An amendment to the ordinance allows for proper rescue organizations to conduct trap, alter and release programs on feral cats.
As for penalties, if a dog or cat is picked up by animal control and taken to the shelter, there will be a $25 fee for licensed, altered and microchipped; $50 for an animal that is licensed and altered but not microchipped; $75 for an animal that is licensed and microchipped but not altered; $100 for an animal that is licensed but not microchipped nor altered; and $150 for an animal that not licensed and microchipped regardless of whether the dog or cat is altered.
Settle objected to the $25 fee for licensed, altered and microchipped animals, saying it penalizes a pet owner for obeying the law whose dog or cat accidently escaped.
Dr. Jon Remer, with Remer Veterinarian Hospital, and a former member of the animal services advisory board, told Talk Business and Politics there are problems with the ordinance.
“What is the benchmark for success? What do they consider a success? Revenue generated? Number of animals taken to impoundment facility?,” Remer asked.
He also brought up that with no plans for enforcement, the city was going to have to rely on pet owners doing the right thing.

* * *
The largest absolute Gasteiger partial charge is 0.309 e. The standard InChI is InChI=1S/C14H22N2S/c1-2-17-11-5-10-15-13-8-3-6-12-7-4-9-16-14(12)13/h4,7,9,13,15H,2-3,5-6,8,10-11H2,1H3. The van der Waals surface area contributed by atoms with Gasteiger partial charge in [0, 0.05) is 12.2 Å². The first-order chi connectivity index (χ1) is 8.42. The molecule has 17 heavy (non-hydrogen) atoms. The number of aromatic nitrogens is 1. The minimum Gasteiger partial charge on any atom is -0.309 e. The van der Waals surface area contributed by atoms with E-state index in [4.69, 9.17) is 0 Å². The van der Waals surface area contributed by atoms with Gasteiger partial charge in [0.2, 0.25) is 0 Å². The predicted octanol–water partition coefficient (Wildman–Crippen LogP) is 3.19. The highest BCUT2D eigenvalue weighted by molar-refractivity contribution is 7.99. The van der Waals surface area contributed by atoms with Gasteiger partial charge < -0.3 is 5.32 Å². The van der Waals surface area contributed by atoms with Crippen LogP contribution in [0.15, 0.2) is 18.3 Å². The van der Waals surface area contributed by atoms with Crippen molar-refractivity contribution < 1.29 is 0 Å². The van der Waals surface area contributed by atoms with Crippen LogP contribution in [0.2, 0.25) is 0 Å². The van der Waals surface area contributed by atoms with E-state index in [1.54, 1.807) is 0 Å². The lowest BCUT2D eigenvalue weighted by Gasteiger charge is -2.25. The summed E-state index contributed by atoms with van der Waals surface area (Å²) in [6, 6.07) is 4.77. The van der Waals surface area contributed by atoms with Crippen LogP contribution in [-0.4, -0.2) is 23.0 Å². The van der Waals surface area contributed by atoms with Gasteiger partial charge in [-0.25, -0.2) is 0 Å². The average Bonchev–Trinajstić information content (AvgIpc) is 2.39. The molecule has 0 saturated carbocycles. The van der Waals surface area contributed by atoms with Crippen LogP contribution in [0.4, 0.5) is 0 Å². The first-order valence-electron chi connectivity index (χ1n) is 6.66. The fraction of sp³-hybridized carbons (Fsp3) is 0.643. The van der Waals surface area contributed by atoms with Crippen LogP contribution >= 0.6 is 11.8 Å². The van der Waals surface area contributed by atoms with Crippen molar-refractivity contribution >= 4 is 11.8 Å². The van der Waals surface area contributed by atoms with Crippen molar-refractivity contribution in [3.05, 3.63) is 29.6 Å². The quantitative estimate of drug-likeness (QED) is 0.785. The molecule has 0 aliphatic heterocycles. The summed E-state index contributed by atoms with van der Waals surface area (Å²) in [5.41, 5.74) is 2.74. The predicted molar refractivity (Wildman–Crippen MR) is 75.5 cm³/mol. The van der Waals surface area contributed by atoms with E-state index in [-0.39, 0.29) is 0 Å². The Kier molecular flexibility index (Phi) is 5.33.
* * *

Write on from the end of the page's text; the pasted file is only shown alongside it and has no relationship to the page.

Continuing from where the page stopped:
“The only way they are going to know is if your animal is running loose,” Remer said. “It’s a feel good ordinance. They can say, look we did this. But I don’t think it will work.”
There were more questions raised about the resolution to enter into a contract with KKS. Director Keith Lau (Ward 1) said he had qualms about entering into an “open contract” wherein KKS could, with three days’ notice, refuse to accept any animals from the city if the shelter was at capacity while the city not being able to terminate the contract if such an occurrence were to happen. The board agreed to look at revising the contract to address those concerns at the next board study session.